- 10 Reminders for All D&D Players
- 10 Things I Learned at Worldwide D&D Game Day
- Speeding Up Your Game
Yesterday we shared 6 D&D Convention Tips for Players; today it’s the DMs turn. After running a few Living Forgotten Realms (LFR) adventures at the Spellstorm gaming convention this past weekend in Toronto, I’ve put together a list of things to keep in mind when you’re the DM. These tips are applicable to any D&D game, but even more so at a convention.
Expect the unexpected
Don’t forget the details
Give up initiative
Watch the clock
Let the PCs be heroic
Just because you’re playing an LFR adventure doesn’t mean that the PC will do exactly what the text expects them to do. In fact, the best games usually deviate from the script a little bit. As the DM you have to be ready and know how to handle the unexpected.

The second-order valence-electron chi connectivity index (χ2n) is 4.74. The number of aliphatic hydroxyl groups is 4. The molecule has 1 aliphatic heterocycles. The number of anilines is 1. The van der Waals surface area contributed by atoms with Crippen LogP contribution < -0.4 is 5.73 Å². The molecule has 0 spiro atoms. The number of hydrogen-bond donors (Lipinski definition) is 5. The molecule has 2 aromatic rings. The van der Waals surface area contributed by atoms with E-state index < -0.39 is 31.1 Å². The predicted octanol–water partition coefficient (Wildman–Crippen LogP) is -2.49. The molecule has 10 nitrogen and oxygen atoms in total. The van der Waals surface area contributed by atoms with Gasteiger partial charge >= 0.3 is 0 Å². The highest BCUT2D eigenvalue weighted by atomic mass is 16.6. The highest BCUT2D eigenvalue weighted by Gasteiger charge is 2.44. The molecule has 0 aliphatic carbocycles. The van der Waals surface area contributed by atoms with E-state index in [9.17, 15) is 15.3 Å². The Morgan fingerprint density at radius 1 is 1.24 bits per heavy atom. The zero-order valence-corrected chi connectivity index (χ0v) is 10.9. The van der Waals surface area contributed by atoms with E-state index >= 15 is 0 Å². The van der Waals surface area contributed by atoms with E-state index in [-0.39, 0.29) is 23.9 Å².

For example, in a game I ran this past weekend the PCs needed use a secret passage to enter a warehouse. The only way to access it was through a narrow alley. At the mouth of the alley Halflings playing dice games were paid to keep out uninvited guests. The adventure assumed the PCs would fight the Halflings, and then proceed down the alleyway. However, the PCs learned who had access to the secret entrance and disguised themselves as these people The Halflings had no reason to stop them because the PCs didn’t raise suspicion. Creative thinking allowed the PCs to avoid combat. When combat broke out inside the warehouse I had two of the curious Halflings join the fight after a few rounds, but by then the PCs had things well in hand.